Continuing through September 4, 2015
Conceptual artist and photographer Alice Shaw deploys her abundant talent and wit to seamlessly blend humor and serious insight in this newest body of work, which comments on much of what the golden state of California is known for: the Gold Rush, fame and celebrity, enormous wealth (as well as economic disparity), even agriculture. For many of the works, Shaw alters found images, many of celebrities, and enhances them by coloring in the background or otherwise decorating them with gold or silver leaf. “Pot of Gold–fame (LA)” features a two-page fashion magazine spread with the headline “Red Carpet Rainbow.” Photos of female celebrities, each in a monochrome dress, are arranged such that, across the page, the colors form a rainbow. Shaw puts a gold halo over each woman’s head, a clear reference to saintly pre-Renaissance paintings. One can also draw out the association between rainbows and the proverbial pot of gold, which is also referenced in “Pot of Gold–Riches (SF).” This piece shows a hand-drawn rainbow dropping down to the lower right corner on a postcard picture of an actual rainbow arcing over the Golden Gate Bridge. Acidly reflecting on celebrity’s place in our culture, Shaw trots out people famous as much for their bad behavior as for anything legitimately earned. A sheet of (fabricated) stamps are appropriately called “Forever Stamps (Paris Hilton, Lance Armstrong, Lindsay Lohan, Barry Bonds, Britney Spears, Tiger Woods, Miley Cyrus, Charlie Sheen).” The title speaks for itself.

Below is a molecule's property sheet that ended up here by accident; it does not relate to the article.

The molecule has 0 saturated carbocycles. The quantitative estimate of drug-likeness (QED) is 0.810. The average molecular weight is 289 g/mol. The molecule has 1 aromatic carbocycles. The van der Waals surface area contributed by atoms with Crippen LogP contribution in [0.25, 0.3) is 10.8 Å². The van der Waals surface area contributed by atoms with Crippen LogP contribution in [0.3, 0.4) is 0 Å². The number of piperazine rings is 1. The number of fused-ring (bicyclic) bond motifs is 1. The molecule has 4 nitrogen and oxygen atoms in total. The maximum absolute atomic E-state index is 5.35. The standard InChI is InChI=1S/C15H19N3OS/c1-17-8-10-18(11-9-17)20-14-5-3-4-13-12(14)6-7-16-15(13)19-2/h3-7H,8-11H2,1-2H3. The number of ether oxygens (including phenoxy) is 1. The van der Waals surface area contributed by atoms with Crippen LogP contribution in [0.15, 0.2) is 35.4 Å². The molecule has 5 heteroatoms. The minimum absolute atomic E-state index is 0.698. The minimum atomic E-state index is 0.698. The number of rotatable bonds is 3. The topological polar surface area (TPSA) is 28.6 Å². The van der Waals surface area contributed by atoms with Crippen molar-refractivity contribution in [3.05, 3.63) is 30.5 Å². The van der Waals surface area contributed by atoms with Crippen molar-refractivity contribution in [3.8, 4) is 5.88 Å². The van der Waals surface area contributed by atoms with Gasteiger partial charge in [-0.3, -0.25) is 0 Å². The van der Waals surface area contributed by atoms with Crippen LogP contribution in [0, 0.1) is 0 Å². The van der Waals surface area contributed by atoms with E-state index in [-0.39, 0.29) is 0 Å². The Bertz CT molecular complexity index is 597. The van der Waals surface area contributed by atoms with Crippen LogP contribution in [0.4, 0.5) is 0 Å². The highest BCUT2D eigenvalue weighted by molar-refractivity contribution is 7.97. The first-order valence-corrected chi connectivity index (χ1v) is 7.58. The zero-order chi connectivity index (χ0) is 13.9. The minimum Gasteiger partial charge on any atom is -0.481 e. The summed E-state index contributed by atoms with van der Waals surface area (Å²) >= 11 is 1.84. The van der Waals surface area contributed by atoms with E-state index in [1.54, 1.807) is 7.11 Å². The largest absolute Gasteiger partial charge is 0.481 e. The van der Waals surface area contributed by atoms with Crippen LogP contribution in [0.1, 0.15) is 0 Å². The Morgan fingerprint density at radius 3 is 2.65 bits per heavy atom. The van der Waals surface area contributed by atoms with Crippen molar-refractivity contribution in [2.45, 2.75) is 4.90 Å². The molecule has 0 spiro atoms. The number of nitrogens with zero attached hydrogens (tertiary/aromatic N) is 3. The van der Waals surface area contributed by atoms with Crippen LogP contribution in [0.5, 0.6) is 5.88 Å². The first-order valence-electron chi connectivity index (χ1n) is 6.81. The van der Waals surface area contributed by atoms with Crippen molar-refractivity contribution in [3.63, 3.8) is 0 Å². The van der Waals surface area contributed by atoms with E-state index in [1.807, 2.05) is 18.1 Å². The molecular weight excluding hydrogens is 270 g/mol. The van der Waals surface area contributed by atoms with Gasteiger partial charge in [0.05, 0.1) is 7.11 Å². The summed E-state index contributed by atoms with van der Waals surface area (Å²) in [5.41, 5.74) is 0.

Touching on wholly different sector of wealth in the state, “Money Tree” features the elementary school cliché of an avocado seedling sprouting in a mason jar, the pit suspended above the water with toothpicks. The pit here is painted gold. Called to mind in an instant is the key role of agriculture in California’s economy and the ongoing drought. Taking a look at the less glamorous side of California living is “Chariot,” a picture of a beat-up gold sedan parked curbside in front of a Mexican restaurant, a taco truck parked behind it. Our Latino population provides a great deal of the cheap labor for many of the thankless, grueling jobs in the state, a key component behind California’s wealth. For many among these populations, life is a little less shiny.